# On starry grains

Carl Sagan famously said in his 1980's television series, Cosmos, that there are more stars in the Universe than there are grains of sand on all the beaches on Earth. I was reminded of an article by a friend on this topic while strolling along Woolamai beach on Australia's southern coast. The previous night we had been far enough from Melbourne's midnight glare to see the wonderfully milky strip of light of our own Galaxy which is so prominent in Southern skies. A cold summer night it was and we couldn't stay out for long; but with two friends visiting us from Finland we managed to get night adjusted quickly enough to appreciate the sight. The Milky Way is so bright down under that Northern hemisphere astronomers on their first trip across the equator have even mistaken it for bands of clouds! Back on Woolamai beach, a miniscule fraction of those grains of sand were being whisked into a blizzard by the wind coming in off the Great Southern Ocean and exfoliating my face; small they are but sharp and hard. How small and how many on Earth? Well, if you count a grain of sand as only those which are visible to the naked eye, then small means about a tenth of a millimeter. How many grains of sand on Earth's beaches? That's one of those questions where a first estimate can be made in a few minutes; and give you pause for thought on how to improve it. Take Australia for example: it's a few thousand kilometers across, so its coastline is a few tens of thousands of kilometers long (let's say 30,000 kilometers, or 30,000,000 meters). If it were beach all the way round, the beaches being, say, 50 meters wide and a few meters deep, then we are talking about

30,000,000 x 50 x 5 = 7.5 billion cubic meters of sand.

A grain of sand is about 0.1 mm across, so there are 10,000 per meter or 10,000 x 10,000 x 10,000 (or 1,000 billion) per cubic meter.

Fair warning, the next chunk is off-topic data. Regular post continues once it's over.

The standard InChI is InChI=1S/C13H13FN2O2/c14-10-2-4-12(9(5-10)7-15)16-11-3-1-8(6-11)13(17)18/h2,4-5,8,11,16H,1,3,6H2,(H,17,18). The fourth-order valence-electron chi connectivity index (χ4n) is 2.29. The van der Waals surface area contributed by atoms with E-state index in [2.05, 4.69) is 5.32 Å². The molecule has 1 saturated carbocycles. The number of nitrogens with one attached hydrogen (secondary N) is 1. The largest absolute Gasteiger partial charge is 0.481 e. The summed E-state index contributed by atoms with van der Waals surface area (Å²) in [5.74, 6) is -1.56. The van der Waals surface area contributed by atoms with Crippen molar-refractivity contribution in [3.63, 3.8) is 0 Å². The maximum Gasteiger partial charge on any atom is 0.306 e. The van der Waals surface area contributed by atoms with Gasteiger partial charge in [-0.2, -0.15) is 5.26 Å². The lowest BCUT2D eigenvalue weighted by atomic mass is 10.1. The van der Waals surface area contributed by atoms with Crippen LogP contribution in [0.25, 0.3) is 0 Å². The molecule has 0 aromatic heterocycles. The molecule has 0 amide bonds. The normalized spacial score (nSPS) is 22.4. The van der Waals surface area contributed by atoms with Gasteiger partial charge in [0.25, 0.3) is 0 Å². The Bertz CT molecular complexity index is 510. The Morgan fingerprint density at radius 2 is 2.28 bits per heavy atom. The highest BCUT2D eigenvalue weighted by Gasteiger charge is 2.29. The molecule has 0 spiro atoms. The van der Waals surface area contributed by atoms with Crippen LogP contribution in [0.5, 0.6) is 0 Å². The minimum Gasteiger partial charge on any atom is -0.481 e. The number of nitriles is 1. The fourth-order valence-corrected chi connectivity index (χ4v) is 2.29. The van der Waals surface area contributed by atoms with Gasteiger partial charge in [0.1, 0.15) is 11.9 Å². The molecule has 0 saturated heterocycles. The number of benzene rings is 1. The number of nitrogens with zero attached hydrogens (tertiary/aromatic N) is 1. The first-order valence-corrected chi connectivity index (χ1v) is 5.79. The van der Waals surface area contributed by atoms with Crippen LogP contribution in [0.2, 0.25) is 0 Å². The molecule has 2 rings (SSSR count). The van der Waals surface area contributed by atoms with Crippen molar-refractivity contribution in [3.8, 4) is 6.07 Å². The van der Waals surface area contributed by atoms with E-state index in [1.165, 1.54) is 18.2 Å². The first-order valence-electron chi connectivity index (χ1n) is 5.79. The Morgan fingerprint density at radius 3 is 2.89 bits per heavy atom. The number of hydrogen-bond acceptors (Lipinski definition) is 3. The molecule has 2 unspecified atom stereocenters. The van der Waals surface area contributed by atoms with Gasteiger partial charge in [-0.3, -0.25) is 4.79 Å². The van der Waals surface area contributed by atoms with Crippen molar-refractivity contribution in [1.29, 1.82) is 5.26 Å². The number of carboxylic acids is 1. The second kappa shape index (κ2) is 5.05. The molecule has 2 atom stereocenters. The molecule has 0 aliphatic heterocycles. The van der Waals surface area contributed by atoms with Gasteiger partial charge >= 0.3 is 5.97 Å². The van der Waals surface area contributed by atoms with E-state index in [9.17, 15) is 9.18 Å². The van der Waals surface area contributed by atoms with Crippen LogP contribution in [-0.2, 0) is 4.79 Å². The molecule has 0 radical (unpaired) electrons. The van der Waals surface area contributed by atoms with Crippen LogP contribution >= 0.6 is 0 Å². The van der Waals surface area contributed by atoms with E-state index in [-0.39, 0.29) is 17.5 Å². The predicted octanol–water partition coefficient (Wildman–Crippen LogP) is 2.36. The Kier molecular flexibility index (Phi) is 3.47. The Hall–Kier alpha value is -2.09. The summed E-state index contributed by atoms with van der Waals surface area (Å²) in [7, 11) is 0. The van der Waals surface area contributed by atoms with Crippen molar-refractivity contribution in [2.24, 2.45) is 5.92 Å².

So we are talking (oh so very very roughly) about 7500 billion billion grains of sand along our Australian coastline. Call it 10,000 billion billion grains.

So how long are all the coastlines on Earth? Australia is the smallest of seven continents, so they must be at least 10 times longer when taken alltogether. Let's say a 100 times to keep things moving along. If that's right, then we have about

10,000 billion billion x 100 = 1 million billion billion sand grains.

1024 grains of sand. We might be wrong by quite a few orders of magnitude here, but before getting too deeply involved in arguing about that, let's forget the sand and move on to the stars.

How many stars in the Universe? That one is much easier!

We live in a typical galaxy, the Milky Way, and we can count its stars with relative ease --- it's really just a matter of peering into space and counting--- there are about 100 billion. And the Universe is filled with galaxies; recently, the Hubble Space Telescope spent a week staring at a randomly choosen patch of the sky and took a photo of the brightest galaxies along a path between our own Galaxy and the edge of the visible Universe. From that one photo you'd reckon there are at least 100 billion galaxies in the entire Universe. Putting both numbers together, we'd expect there to be

about ten thousand billion billion stars in the Universe

and

about a million billion billion sand grains on the beaches of Earth...

Well! There might be more sand grains on Earth's beaches than stars in the Universe. But certainly, it's too close to call! We cannot possible have estimated either figure so well that we could be sure the stars really are more numerous than the sand grains or vice versa... maybe our coastline estiamte was too small, or the beaches too narrow (or not deep enough). And how many galaxies did we miss with the Hubble images; small faint ones are out there too, there are new ones reported every day...

Google currently lists 2,073,418,204 web pages. Ten years ago there were none. At least we are in no immediate danger of websites outnumbering the stars!

 Chris Flynn The writer is a senior research fellow at Tuorla Observatory in Turku, Finland. He is presently on leave at the Centre for Astrophysics and Supercomputing at the Swinburne University of Technology in Melbourne Australia.

This essay was inspired by a conversation with Glen Mackie, who has presented his view in the article "To see the Universe in a Grain of Taranaki Sand"

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